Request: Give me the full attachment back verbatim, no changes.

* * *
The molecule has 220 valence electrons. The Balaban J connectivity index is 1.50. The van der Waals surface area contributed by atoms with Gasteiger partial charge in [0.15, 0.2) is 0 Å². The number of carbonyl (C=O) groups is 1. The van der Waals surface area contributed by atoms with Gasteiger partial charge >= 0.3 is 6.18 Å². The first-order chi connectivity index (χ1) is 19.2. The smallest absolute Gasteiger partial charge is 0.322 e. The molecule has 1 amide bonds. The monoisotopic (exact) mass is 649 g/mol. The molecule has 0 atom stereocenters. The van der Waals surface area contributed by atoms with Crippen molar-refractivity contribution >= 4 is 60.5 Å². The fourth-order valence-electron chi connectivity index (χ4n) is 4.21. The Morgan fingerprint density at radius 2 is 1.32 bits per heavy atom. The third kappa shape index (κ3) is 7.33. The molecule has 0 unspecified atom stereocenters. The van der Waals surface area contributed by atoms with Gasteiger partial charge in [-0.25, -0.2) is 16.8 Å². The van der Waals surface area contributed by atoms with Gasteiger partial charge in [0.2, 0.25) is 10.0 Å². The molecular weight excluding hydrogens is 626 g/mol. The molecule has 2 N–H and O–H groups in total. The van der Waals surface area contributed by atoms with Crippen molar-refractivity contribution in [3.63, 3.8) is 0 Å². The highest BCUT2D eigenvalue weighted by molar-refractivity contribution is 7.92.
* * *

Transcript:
The molecule has 220 valence electrons. The Balaban J connectivity index is 1.50. The van der Waals surface area contributed by atoms with Gasteiger partial charge in [0.15, 0.2) is 0 Å². The number of carbonyl (C=O) groups is 1. The van der Waals surface area contributed by atoms with Gasteiger partial charge >= 0.3 is 6.18 Å². The first-order chi connectivity index (χ1) is 19.2. The smallest absolute Gasteiger partial charge is 0.322 e. The molecule has 1 amide bonds. The monoisotopic (exact) mass is 649 g/mol. The molecule has 0 atom stereocenters. The van der Waals surface area contributed by atoms with Crippen molar-refractivity contribution >= 4 is 60.5 Å². The fourth-order valence-electron chi connectivity index (χ4n) is 4.21. The Morgan fingerprint density at radius 2 is 1.32 bits per heavy atom. The third kappa shape index (κ3) is 7.33. The molecule has 0 unspecified atom stereocenters. The van der Waals surface area contributed by atoms with Gasteiger partial charge in [-0.25, -0.2) is 16.8 Å². The van der Waals surface area contributed by atoms with Gasteiger partial charge in [0.2, 0.25) is 10.0 Å². The molecular weight excluding hydrogens is 626 g/mol. The molecule has 2 N–H and O–H groups in total. The van der Waals surface area contributed by atoms with Crippen molar-refractivity contribution in [3.63, 3.8) is 0 Å². The highest BCUT2D eigenvalue weighted by molar-refractivity contribution is 7.92.